The topic of finance in Artane and in the other institutions specifically investigated by Mazars is discussed more fully elsewhere in this report, in the context of issues that arise in all institutions. That discussion focuses first on whether the capitation per child was sufficient in institutions generally. It then considers the accounts of four particular institutions including Artane. The reports prepared by Mazars were sent for comment to the relevant Congregations, which responded with submissions that they prepared with the assistance of their own experts, following which Mazars finalised a comprehensive report.


By making comparisons with contemporaneous indices, Mazars established that the grant paid per child in the industrial school system was adequate to provide a reasonable level of care for most of the relevant period. When other factors were taken into account, such as the value of the farm and the profit made from trades, the financial position was even stronger. A significant further factor that applied in Artane was the economies of scale that arose because of the large numbers accommodated there.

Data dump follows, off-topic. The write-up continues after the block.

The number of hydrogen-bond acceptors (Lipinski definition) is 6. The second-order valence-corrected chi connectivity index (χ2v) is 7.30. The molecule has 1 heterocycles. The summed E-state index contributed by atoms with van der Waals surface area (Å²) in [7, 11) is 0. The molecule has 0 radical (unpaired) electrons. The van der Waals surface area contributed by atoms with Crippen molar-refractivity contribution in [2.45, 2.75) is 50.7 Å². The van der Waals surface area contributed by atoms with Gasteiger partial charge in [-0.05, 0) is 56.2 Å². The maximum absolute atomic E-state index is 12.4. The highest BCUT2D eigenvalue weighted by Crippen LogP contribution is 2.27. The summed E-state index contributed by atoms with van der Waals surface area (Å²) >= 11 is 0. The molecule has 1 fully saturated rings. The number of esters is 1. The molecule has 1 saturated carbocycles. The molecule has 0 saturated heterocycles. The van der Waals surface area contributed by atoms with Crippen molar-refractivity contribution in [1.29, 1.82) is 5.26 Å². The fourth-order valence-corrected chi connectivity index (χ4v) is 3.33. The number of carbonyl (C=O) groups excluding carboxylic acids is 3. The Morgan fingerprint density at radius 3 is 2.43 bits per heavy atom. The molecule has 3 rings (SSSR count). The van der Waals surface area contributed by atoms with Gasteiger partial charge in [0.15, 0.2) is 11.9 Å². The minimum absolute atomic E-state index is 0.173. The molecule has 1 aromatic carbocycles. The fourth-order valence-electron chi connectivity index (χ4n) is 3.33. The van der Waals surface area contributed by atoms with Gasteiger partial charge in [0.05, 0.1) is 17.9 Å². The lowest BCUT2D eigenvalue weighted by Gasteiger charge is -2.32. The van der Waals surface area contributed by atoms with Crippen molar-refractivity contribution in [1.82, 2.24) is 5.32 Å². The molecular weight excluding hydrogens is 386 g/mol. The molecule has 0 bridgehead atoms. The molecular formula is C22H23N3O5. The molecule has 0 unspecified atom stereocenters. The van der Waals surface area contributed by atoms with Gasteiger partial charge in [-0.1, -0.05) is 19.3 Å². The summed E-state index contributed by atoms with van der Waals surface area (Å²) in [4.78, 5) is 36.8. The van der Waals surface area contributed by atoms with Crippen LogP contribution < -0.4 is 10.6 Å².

Artane was virtually self-sufficient, providing the majority of its needs from its own resources. The Industrial School’s sources of income were: capitation/maintenance grants (84%); income from the farm and trade shops (10%); and the balance from a variety of other sources, including parents’ contributions and receipts from band performances. The Institution was also in receipt of a substantial primary grant for the running of the national school attached to the Industrial School.